Carjacking plea brings five years' probation; teen will attend Lincoln's Challenge
URBANA — An Urbana teen who admitted he carjacked a woman in a parking garage on the University of Illinois campus in August has been sentenced to five years of probation.
Judge Harry Clem ordered that he wear a GPS bracelet and not leave his grandparents' home until he enters the Lincoln's Challenge program in Rantoul on Jan. 14.
For the first time since the Aug. 9 attack on Nancy Dodge, who has been in court for almost all the teen's hearings, the 16-year-old turned to her and apologized.
"I am truly sorry for hurting you physically and emotionally ... and for taking away your sense of security," he said.
"I am a changing person," said the teen, acknowledging that he has a long way to go. "There are days I think solely of myself. I am trying, though."
"I did not apologize because I was so abashed and ashamed of what I had done. It has taken me four months to say 'I'm sorry.' I hope you're one of those people I can do good for," he said to the 57-year-old woman.
The News-Gazette does not normally identify those who are charged with crimes as juveniles.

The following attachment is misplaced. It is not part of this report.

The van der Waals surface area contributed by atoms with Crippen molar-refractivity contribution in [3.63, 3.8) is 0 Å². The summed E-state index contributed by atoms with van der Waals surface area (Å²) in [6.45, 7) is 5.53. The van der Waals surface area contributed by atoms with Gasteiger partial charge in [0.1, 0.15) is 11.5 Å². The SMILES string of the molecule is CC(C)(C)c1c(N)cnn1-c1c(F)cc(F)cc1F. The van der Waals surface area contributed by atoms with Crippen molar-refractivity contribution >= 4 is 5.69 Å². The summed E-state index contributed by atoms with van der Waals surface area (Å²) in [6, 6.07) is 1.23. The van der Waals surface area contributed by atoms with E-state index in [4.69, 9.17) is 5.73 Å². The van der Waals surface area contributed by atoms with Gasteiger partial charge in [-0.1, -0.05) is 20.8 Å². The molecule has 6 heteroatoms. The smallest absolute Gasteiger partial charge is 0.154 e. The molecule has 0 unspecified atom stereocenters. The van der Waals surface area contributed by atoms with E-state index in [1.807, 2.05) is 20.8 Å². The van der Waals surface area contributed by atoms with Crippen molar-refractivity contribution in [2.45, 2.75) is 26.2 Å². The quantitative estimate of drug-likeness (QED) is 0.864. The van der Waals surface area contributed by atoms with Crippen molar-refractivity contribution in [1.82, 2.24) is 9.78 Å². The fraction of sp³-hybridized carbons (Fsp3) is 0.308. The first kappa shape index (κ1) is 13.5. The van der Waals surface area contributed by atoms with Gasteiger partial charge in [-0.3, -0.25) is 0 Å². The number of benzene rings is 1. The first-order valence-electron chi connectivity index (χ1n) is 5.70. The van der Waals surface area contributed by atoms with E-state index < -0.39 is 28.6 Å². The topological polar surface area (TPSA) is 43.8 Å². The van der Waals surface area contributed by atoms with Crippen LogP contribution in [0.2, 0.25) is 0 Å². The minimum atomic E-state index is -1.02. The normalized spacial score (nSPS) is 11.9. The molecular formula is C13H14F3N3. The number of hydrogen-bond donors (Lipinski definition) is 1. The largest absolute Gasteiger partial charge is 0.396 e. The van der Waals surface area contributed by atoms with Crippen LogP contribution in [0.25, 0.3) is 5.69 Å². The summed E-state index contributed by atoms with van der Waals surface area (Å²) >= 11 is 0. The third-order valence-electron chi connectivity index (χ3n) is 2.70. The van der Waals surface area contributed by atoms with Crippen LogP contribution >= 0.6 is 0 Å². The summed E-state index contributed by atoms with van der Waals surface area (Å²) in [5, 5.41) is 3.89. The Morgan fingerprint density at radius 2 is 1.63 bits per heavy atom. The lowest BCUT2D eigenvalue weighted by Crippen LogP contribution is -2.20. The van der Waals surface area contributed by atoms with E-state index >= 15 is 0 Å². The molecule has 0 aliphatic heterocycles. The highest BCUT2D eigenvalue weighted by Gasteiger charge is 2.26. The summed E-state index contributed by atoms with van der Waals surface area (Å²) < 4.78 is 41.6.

In September, the teen pleaded guilty to vehicular hijacking for the 7:15 a.m. attack on Dodge in the deck at 1201 W. University Ave., U. As she was walking to her office, Dodge was grabbed from behind and put in a painful chokehold before having her keys taken and her car stolen.
In a previous hearing, she spelled out for Clem the trauma she suffered in the wake of the attack. She had emergency room bills, ongoing counseling, the cost of repairs to her stolen car, the cost of getting it out of storage, and many lost hours of work due to police interviews and having to cancel and replace credit cards and other identifying documents.
She also told Clem of her inability to sleep at night or focus on her work.
The teen had also pleaded guilty in a separate case to possessing a vehicle that had been stolen in April from a home on Taylor Thomas Drive in Champaign.
Clem sentenced him to five years of probation for the vehicular hijacking and four years of probation for the possession of stolen vehicle.
He reminded the teen that what he did was one of the most serious crimes he could have committed short of murder.
"Had you exerted just a little more pressure, you could easily be sitting there charged as an adult with murder," said the veteran juvenile court judge.
While acknowledging that the teen had taken responsibility for his actions by pleading guilty, Clem told the youth that he could benefit from even more "soul searching."
"This world is not about you. The motive (his grandparents' refusal to let him have his own car) is the least possible justification for what you did," he said.
Clem told the teen that if he left his grandparents' home for any activity that had not previously been approved by the probation office, he would be arrested.
"We're going to be looking over your shoulder for a good long time," said Clem.